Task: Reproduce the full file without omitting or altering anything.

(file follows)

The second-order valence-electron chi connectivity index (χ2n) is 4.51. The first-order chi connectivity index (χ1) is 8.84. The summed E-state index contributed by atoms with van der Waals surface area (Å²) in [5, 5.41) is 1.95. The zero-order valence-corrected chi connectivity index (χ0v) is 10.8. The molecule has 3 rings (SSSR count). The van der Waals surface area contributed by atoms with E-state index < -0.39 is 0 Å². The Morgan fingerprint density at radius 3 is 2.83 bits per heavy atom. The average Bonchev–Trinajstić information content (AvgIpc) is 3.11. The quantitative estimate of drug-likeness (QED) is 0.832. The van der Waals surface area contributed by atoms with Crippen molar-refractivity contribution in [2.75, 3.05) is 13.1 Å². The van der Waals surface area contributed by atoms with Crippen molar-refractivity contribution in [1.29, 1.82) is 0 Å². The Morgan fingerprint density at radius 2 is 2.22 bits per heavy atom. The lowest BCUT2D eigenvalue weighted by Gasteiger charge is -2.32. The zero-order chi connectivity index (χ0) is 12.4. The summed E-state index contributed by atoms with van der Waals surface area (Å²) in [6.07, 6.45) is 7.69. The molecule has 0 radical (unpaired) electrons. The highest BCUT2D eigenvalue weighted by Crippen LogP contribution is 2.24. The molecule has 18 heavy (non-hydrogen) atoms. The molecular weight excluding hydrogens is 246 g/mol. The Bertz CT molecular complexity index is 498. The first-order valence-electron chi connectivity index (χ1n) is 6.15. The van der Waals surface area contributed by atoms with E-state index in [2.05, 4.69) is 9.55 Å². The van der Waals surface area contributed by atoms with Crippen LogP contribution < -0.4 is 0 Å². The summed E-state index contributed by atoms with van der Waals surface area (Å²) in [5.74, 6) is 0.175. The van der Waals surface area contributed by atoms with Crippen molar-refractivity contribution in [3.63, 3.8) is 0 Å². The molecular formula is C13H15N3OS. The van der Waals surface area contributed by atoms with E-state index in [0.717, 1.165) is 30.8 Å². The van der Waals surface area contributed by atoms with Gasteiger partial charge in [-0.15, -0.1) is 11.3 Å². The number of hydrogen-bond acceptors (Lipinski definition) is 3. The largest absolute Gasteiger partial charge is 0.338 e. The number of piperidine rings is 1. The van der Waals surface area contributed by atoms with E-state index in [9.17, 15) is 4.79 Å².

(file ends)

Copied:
The second-order valence-electron chi connectivity index (χ2n) is 4.51. The first-order chi connectivity index (χ1) is 8.84. The summed E-state index contributed by atoms with van der Waals surface area (Å²) in [5, 5.41) is 1.95. The zero-order valence-corrected chi connectivity index (χ0v) is 10.8. The molecule has 3 rings (SSSR count). The van der Waals surface area contributed by atoms with E-state index < -0.39 is 0 Å². The Morgan fingerprint density at radius 3 is 2.83 bits per heavy atom. The average Bonchev–Trinajstić information content (AvgIpc) is 3.11. The quantitative estimate of drug-likeness (QED) is 0.832. The van der Waals surface area contributed by atoms with Crippen molar-refractivity contribution in [2.75, 3.05) is 13.1 Å². The van der Waals surface area contributed by atoms with Crippen molar-refractivity contribution in [1.29, 1.82) is 0 Å². The Morgan fingerprint density at radius 2 is 2.22 bits per heavy atom. The lowest BCUT2D eigenvalue weighted by Gasteiger charge is -2.32. The zero-order chi connectivity index (χ0) is 12.4. The summed E-state index contributed by atoms with van der Waals surface area (Å²) in [6.07, 6.45) is 7.69. The molecule has 0 radical (unpaired) electrons. The highest BCUT2D eigenvalue weighted by Crippen LogP contribution is 2.24. The molecule has 18 heavy (non-hydrogen) atoms. The molecular weight excluding hydrogens is 246 g/mol. The Bertz CT molecular complexity index is 498. The first-order valence-electron chi connectivity index (χ1n) is 6.15. The van der Waals surface area contributed by atoms with E-state index in [2.05, 4.69) is 9.55 Å². The van der Waals surface area contributed by atoms with Crippen LogP contribution < -0.4 is 0 Å². The summed E-state index contributed by atoms with van der Waals surface area (Å²) in [5.74, 6) is 0.175. The van der Waals surface area contributed by atoms with Crippen molar-refractivity contribution in [3.63, 3.8) is 0 Å². The molecular formula is C13H15N3OS. The van der Waals surface area contributed by atoms with E-state index in [0.717, 1.165) is 30.8 Å². The van der Waals surface area contributed by atoms with Gasteiger partial charge in [-0.15, -0.1) is 11.3 Å². The number of hydrogen-bond acceptors (Lipinski definition) is 3. The largest absolute Gasteiger partial charge is 0.338 e. The number of piperidine rings is 1. The van der Waals surface area contributed by atoms with E-state index in [9.17, 15) is 4.79 Å².